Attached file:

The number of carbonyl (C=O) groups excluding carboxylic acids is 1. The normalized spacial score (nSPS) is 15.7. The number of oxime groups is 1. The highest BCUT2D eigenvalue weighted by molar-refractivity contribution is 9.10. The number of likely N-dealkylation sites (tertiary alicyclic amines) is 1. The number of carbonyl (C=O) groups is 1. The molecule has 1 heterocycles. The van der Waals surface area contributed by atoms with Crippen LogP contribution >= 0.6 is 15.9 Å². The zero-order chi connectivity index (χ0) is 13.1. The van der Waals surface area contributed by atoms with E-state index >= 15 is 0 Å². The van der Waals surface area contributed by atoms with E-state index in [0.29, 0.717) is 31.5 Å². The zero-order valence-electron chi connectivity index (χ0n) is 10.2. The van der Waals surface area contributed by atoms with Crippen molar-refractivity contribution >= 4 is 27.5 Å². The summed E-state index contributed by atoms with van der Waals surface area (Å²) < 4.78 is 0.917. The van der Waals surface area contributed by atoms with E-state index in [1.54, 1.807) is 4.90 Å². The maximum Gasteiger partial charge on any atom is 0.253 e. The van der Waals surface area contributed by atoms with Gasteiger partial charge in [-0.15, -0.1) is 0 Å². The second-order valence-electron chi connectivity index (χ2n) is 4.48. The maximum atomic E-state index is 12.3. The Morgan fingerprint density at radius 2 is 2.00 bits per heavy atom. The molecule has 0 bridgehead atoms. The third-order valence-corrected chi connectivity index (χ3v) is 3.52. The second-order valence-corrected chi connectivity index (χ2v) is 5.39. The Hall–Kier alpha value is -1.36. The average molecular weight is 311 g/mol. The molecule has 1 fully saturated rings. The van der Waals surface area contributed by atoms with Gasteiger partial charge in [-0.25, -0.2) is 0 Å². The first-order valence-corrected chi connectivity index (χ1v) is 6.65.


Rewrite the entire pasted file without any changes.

The number of carbonyl (C=O) groups excluding carboxylic acids is 1. The normalized spacial score (nSPS) is 15.7. The number of oxime groups is 1. The highest BCUT2D eigenvalue weighted by molar-refractivity contribution is 9.10. The number of likely N-dealkylation sites (tertiary alicyclic amines) is 1. The number of carbonyl (C=O) groups is 1. The molecule has 1 heterocycles. The van der Waals surface area contributed by atoms with Crippen LogP contribution >= 0.6 is 15.9 Å². The zero-order chi connectivity index (χ0) is 13.1. The van der Waals surface area contributed by atoms with E-state index >= 15 is 0 Å². The van der Waals surface area contributed by atoms with E-state index in [0.29, 0.717) is 31.5 Å². The zero-order valence-electron chi connectivity index (χ0n) is 10.2. The van der Waals surface area contributed by atoms with Crippen molar-refractivity contribution >= 4 is 27.5 Å². The summed E-state index contributed by atoms with van der Waals surface area (Å²) < 4.78 is 0.917. The van der Waals surface area contributed by atoms with E-state index in [1.54, 1.807) is 4.90 Å². The maximum Gasteiger partial charge on any atom is 0.253 e. The van der Waals surface area contributed by atoms with Gasteiger partial charge in [-0.15, -0.1) is 0 Å². The second-order valence-electron chi connectivity index (χ2n) is 4.48. The maximum atomic E-state index is 12.3. The Morgan fingerprint density at radius 2 is 2.00 bits per heavy atom. The molecule has 0 bridgehead atoms. The third-order valence-corrected chi connectivity index (χ3v) is 3.52. The second-order valence-corrected chi connectivity index (χ2v) is 5.39. The Hall–Kier alpha value is -1.36. The average molecular weight is 311 g/mol. The molecule has 1 fully saturated rings. The van der Waals surface area contributed by atoms with Gasteiger partial charge in [-0.25, -0.2) is 0 Å². The first-order valence-corrected chi connectivity index (χ1v) is 6.65.